And as it turns out, the Börsenverein’s study is a kickoff to a campaign hashtagged #dankbuchpreisbindung, or “thank fixed book prices.”

The organization is offering posters, site banners, email signature graphics, and other collateral materials to spread messages—in bookstores and other venues—such as “Price Comparisons Are Futile” and “We Have More [Books] for the Same Price.” This signage also reads, “You pay the same for a book anywhere in Germany. With us you get competent advice and a smile for free.”

. . . .

And the release of the new pro-price-fixing report today—in news reports characterized as costing some €300,00—is an answer, in part, to a report from the country’s Monopolies Commission which, in 2018, recommended discarding fixed prices on books. In very general terms, the commission’s opinion last year indicated that price fixing wasn’t based on a clear demonstration of its value and was out of step with contemporary market dynamics.

. . . .

The key statement issued today by the Börsenverein is: “Germany’s system of fixed book prices and the extensive landscape of bookshops it supports play a key role in the dissemination of books as essential cultural goods, while also fostering the quality and variety of books available to consumers. The system is also in line with EU law.”

. . . .

In a prepared statement, Skipis is quoted, saying, “Once again, it’s all there in black and white. Germany’s fixed book price system acts as a guarantor of quality and diversity on the book market.

“It’s one of the factors contributing to Germany’s reputation as a role model across the globe and its status as the second-largest book market in the world.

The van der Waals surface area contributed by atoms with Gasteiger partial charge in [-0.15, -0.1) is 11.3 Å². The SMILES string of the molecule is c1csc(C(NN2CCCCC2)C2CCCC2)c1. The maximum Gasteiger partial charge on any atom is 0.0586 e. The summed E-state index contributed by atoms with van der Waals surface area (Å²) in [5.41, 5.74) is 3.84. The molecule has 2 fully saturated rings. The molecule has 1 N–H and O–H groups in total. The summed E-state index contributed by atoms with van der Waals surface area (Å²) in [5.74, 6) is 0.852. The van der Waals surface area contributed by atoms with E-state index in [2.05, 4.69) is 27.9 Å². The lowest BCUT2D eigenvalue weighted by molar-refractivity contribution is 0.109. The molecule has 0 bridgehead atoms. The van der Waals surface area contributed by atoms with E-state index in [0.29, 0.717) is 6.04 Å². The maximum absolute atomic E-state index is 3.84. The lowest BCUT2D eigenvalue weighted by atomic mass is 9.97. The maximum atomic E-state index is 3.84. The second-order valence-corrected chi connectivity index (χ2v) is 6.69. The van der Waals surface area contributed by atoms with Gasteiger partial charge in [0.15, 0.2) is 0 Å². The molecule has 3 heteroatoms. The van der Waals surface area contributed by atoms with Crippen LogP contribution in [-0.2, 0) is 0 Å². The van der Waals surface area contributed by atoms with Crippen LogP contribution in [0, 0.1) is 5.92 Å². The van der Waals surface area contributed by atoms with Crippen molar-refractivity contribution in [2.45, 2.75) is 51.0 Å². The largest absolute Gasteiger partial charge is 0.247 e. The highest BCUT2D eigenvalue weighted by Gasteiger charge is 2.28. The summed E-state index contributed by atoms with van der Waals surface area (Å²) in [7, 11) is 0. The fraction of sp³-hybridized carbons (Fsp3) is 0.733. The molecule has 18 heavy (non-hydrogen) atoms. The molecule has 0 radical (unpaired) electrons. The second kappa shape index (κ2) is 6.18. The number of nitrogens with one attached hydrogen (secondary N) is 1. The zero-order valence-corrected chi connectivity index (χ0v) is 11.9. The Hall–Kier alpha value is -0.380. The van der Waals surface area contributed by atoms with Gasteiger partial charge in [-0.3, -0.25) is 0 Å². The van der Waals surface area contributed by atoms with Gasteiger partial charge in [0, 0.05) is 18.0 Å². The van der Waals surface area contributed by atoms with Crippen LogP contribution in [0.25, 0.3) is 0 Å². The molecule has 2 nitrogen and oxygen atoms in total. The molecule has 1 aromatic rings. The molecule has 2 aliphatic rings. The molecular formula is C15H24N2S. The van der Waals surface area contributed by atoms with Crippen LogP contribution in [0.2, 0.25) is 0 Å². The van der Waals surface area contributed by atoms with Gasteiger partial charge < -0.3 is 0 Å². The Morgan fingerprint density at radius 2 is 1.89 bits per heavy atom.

“The findings show very clearly that fixed book prices fulfill their obligation to protect books, especially in the contemporary market situation.”

. . . .

“For almost 150 years now, Germany has had a system of fixed book prices. The system guarantees a dense network of bookshops that act as key locations for the dissemination of literature and as indispensable distribution channels, especially for small and medium-sized publishers. Precisely because of this key role, price fixing for books is also widely supported in the political sphere.”

. . . .

Beurich, the bookseller, adds, “The research findings show how indispensable the stationary book trade is, especially for cultural diversity in our country. When bookstores disappear, people lose important contact points and thus access to books. Bookstores are places that foster exchange among local residents, while also promoting literary education, cultural work, literacy and a love of reading.

“The study also showed that a number of highly interesting books and authors would never have been discovered without stationary bookstores.”